Movies succeed because they fit into the culture of the moment. Because they express or reflect something recognizably true about the values, customs and traditions that people in a given culture are living by. When David O. Selznick and Alfred Hitchcock made Rebecca in 1940, the naive, submissive attitudes of Joan Fontaine‘s character — literate, daydreamy, intimidated by the swells — struck some kind of chord with romantic-minded women of that era, all of whom had gone through the Depression and many of whom had presumably read Daphne du Maurier ‘s novel.

And by the standards of 1940, Laurence Olivier‘s Maxim de Winter wasn’t as much of an arrogant and insensitive chauvinist as he would seem today to any confident, forward-thinking woman watching the Hitchcock film.

All to say that a remake of Hitchcock’s film (and not an adaptation of DuMaurier’s book) by DreamWorks, director Nikolaj Arcel (A Royal Affair), screenwriter Steven Knight (Eastern Promises) and producers Tim Bevan and Eric Fellner sounds like a dicey idea. Presumably they’re going to make it as a ’30s period film but what woman would be able to relate? Maxim is totally impossible, and that world (Manderley, servants, George Sanders, Mrs. Danvers) existed 70-plus years ago. Our world has no ties or connections to it, or none to speak of.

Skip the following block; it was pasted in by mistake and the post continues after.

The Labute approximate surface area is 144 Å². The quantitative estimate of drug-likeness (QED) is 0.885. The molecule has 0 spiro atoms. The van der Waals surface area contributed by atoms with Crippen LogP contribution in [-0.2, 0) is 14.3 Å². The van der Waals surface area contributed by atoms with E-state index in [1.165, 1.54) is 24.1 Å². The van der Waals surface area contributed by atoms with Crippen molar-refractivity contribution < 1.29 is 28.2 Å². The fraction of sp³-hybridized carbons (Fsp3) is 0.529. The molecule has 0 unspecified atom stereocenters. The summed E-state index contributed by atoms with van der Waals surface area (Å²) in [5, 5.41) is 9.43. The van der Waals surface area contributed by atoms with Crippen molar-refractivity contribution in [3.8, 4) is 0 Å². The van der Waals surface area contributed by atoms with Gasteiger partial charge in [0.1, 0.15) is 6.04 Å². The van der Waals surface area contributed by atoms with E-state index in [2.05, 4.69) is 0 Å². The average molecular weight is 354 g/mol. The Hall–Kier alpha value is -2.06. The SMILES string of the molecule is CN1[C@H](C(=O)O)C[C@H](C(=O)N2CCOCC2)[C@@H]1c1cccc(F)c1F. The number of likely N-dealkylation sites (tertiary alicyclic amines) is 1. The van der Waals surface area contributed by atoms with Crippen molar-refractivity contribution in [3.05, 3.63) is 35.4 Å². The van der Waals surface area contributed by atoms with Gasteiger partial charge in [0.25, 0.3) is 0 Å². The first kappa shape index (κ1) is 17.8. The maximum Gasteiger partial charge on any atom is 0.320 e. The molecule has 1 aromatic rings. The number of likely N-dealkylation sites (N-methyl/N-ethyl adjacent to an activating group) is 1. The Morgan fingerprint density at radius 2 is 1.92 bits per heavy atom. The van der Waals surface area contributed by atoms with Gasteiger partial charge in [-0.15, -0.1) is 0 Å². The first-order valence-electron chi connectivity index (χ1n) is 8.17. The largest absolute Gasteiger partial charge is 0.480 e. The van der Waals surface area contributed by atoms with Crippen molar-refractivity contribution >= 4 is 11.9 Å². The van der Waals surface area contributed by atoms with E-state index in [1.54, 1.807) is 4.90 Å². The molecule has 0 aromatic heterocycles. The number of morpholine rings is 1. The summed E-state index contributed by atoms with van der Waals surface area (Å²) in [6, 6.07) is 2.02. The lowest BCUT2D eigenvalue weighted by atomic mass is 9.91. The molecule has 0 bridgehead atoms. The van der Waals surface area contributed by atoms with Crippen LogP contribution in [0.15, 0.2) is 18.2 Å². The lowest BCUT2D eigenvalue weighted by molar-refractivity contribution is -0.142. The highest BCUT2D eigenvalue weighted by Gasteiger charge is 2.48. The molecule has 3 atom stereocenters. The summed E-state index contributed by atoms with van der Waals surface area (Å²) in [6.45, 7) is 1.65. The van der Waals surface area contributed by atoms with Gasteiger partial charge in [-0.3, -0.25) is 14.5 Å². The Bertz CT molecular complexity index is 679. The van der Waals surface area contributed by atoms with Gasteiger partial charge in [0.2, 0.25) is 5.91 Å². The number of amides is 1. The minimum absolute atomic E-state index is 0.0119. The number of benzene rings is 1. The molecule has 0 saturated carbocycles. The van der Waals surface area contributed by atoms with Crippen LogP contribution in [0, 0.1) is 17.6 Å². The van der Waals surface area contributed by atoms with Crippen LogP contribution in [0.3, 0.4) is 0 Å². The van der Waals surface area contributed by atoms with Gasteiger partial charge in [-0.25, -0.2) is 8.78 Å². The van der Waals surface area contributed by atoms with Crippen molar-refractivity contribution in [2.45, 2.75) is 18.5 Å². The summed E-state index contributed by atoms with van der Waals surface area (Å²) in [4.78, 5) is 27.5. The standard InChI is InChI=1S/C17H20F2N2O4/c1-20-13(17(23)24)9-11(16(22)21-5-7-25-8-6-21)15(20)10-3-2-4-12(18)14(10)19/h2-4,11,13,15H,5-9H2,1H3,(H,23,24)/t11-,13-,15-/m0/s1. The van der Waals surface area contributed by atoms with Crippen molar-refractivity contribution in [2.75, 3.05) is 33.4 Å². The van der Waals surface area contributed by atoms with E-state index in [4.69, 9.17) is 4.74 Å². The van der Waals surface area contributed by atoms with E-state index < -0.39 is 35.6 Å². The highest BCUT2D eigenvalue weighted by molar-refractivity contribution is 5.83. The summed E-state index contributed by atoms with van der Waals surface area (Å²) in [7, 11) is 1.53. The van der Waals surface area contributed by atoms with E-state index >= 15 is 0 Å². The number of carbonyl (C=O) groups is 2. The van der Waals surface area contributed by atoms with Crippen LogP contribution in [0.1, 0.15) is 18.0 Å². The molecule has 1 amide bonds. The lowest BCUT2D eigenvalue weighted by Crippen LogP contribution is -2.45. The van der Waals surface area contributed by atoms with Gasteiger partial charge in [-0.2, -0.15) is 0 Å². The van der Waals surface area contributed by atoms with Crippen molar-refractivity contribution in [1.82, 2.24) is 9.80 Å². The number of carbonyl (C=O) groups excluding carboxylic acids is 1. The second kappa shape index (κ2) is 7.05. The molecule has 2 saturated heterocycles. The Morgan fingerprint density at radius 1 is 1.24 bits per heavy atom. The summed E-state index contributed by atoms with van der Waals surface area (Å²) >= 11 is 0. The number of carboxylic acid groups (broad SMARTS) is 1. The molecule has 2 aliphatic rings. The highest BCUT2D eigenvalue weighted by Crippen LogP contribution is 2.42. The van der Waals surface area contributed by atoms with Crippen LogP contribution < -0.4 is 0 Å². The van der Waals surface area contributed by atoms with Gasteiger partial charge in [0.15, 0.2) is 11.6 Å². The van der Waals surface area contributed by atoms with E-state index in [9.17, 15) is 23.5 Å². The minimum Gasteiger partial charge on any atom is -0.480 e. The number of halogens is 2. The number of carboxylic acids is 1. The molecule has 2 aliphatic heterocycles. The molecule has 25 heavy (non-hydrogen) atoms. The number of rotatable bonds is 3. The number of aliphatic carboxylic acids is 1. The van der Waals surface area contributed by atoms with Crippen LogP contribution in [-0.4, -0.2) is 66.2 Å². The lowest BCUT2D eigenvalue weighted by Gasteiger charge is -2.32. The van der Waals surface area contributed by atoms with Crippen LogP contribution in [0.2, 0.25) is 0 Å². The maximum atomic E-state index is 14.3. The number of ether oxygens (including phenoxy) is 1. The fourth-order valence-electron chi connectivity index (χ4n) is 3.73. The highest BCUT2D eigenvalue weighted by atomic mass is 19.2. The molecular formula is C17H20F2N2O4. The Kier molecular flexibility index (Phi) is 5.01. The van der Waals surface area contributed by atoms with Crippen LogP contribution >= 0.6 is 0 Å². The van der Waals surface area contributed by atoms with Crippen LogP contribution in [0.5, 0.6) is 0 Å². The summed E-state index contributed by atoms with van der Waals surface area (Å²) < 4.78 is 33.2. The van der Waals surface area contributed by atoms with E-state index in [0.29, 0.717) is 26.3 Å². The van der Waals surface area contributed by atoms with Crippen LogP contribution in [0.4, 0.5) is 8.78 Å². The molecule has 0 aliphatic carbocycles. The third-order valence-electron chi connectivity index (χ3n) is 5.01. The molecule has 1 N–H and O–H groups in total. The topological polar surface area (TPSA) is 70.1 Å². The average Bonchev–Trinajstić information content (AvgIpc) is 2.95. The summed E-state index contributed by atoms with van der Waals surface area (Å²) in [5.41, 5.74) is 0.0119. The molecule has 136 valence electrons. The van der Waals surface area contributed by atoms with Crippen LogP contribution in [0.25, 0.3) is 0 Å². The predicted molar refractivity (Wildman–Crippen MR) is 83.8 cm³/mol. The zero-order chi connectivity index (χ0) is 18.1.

All you could do to juice up the new version would be to strengthen “Danny’s” lesbian attachment to the dead Rebecca.

The important thing for everyone to remember is to never visualize Rebecca — no actress, no flashbacks, no dialogue. Keep her abstract and ethereal.